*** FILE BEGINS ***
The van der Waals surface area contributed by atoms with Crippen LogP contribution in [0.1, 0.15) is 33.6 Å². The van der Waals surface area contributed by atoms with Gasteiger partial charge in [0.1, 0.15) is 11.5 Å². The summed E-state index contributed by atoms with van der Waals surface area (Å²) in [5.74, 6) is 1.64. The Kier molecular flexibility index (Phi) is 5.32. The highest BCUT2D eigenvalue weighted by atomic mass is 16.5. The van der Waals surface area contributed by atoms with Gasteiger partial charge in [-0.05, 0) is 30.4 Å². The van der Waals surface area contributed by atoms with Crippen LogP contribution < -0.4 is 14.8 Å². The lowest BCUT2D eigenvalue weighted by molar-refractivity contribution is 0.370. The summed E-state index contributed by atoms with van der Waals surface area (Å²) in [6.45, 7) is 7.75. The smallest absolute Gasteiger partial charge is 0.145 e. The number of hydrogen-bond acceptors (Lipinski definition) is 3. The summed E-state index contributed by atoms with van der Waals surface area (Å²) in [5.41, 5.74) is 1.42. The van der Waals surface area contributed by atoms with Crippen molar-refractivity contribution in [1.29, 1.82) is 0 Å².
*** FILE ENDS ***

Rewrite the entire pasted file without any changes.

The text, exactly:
The van der Waals surface area contributed by atoms with Crippen LogP contribution in [0.1, 0.15) is 33.6 Å². The van der Waals surface area contributed by atoms with Gasteiger partial charge in [0.1, 0.15) is 11.5 Å². The summed E-state index contributed by atoms with van der Waals surface area (Å²) in [5.74, 6) is 1.64. The Kier molecular flexibility index (Phi) is 5.32. The highest BCUT2D eigenvalue weighted by atomic mass is 16.5. The van der Waals surface area contributed by atoms with Gasteiger partial charge in [-0.05, 0) is 30.4 Å². The van der Waals surface area contributed by atoms with Crippen LogP contribution < -0.4 is 14.8 Å². The lowest BCUT2D eigenvalue weighted by molar-refractivity contribution is 0.370. The summed E-state index contributed by atoms with van der Waals surface area (Å²) in [6.45, 7) is 7.75. The smallest absolute Gasteiger partial charge is 0.145 e. The number of hydrogen-bond acceptors (Lipinski definition) is 3. The summed E-state index contributed by atoms with van der Waals surface area (Å²) in [5.41, 5.74) is 1.42. The van der Waals surface area contributed by atoms with Crippen molar-refractivity contribution in [1.29, 1.82) is 0 Å².